the_fratellinis_albert_francois_paulFirst, unequivocally good things, in no particular order:

1) Andy Wightman.

2) No UKIP.

3) SNP win

After that, everything gets a bit nuanced.

First, the SNP got 150 000 more votes, though fewer seats, losing their overall majority (six Greens means there IS a pro-Independence majority…just barely). This Yes majority could unequivocally have been MUCH bigger. One cannot, of course, blame the SNP for wishing to maximise their vote, and the Greens did okay in getting the idea of the SNP 1 and Green 2 model across – but maybe they could have done better.

RISE didn’t happen at all. Neither did any of the other left parties.

Looking back, the SNP’s absolute majority in 2011 (and the consequent Indyref) is now clearly to be seen historically and arithmetically as a freak result. By that I mean that the SNP did WELL in the constituencies but not TOO well, which meant that, unlike this time, their massive list vote counted for enough to push them just over 65 seats. They then gained votes and lost seats, indicating that it is impossible for them to game the system except in the way they DID game it, which was pretty much at the expense of the Greens (and incidentally, the salvation of Labour, and the triumph of the Tories.)

Like Labour, the SNP’s instincts are territorial. Independence is their baw. And naebiddy else gets to play with it. As an issue, however, and as an immediate prospect, as indicated in their manifesto, another referendum is definitely OFF the table.

The effectiveness of the Tories in opposition will be, I think, a factor in the next few years, as to cementing the No vote in the Tories’ natural constituency – which they are now on their way to recovering, after the anomalies of the Thatcher/Major years. (The Tories having no representation in Scotland was demographically nonsensical…there IS a Scottish Middle Class which now and again dares to speak its name.)

However, I don’t see the Tories improving on this next time around. But I DO expect them to do much better than Labour did in terms of pure parliamentary gamesmanship. They have adjusted much better to devolution than Labour. They have, ironically, achieved much of the local responsiveness that Murdo Fraser asked for last time round.

The factors that might “materially” change the circumstances enough in Scotland to provoke another referendum are all, I think, external. Everything depends on UK politics…which is ironic, because if you look at the Welsh and regional English results, there being any such thing as a United Kingdom any more is at least debatable in terms of the landscape of politics. (For example, what has happened to Labour in Scotland has absolutely NOTHING to do with Jeremy Corbyn or Ken Livingstone).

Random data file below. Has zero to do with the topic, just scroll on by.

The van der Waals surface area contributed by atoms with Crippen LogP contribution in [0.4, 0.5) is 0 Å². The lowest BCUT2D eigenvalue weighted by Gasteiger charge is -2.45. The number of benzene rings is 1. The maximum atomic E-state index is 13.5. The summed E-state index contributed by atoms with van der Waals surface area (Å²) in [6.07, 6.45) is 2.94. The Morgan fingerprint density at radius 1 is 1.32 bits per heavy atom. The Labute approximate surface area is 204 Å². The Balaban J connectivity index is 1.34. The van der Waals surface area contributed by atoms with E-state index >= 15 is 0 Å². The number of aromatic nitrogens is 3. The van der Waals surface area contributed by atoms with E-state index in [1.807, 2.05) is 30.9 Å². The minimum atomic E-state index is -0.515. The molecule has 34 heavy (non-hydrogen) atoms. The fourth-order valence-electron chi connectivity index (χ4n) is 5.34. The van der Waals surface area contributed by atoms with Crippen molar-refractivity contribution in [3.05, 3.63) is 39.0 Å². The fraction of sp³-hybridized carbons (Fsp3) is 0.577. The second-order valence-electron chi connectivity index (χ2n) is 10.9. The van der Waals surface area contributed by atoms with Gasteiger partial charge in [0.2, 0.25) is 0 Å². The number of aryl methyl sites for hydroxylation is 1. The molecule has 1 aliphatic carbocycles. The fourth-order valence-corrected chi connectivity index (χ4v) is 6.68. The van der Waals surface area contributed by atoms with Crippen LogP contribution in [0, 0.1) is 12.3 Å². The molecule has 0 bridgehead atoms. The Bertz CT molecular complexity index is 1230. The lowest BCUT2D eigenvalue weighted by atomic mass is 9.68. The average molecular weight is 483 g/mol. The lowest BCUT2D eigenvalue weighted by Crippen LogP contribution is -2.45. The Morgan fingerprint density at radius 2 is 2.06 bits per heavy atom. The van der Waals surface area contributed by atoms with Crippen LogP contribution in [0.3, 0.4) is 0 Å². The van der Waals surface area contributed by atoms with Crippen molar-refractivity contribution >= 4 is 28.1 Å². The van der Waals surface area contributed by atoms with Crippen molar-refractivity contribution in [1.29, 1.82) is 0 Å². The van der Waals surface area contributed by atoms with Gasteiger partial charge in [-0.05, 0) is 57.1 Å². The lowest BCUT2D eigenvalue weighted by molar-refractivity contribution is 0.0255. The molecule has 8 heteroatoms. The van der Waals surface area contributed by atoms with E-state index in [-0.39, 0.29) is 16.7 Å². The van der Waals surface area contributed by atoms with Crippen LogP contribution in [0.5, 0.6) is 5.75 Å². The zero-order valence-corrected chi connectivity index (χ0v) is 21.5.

On the other hand, it will take an acceleration of the Balkanisation clearly under way in the rest of the UK (in London, Wales and the rest of England as at least three distinct polities) – which Brexit and a Tory victory in 2020 would accomplish – to affect the constitutional question

As for Labour, like Britain itself, they have lost an Empire and are yet to find a role. There seems to be a split emerging between those who still dream, after all this time, that the last ten years haven’t really happened and they can wake up one morning and everything will be fine again; those who want to take the party further to the left – which doesn’t seem to have done anything for them this time; and those who want to take the party in a “new” Blairite direction…and eventually displace the SNP in the centre.

One almost doesn’t want to look.

Ironically, a feeling that this “hasn’t really happened and we’ll wake up back in Labourland” also afflicted a lot of SNP activists. Which I think accounts for a lot of the jitteriness over the last week or so…

As for the bigger, historical picture, if the 2011 result was anomalous, and independence really is off the table for the foreseeable future – both of which seem to be true this morning – then this result for me speaks of a wish for stability.

We want to be boring. We’ve made that collective decision. For the SNP – as a safe pair of hands. For the Greens – to prick their conscience once in a while. And for the Tories – to push the SNP further towards competence as an end in itself. I guess I’m not unhappy this morning (though I’m a little disappointed for Zara Kitson.)

I’m not massively entertained, however.

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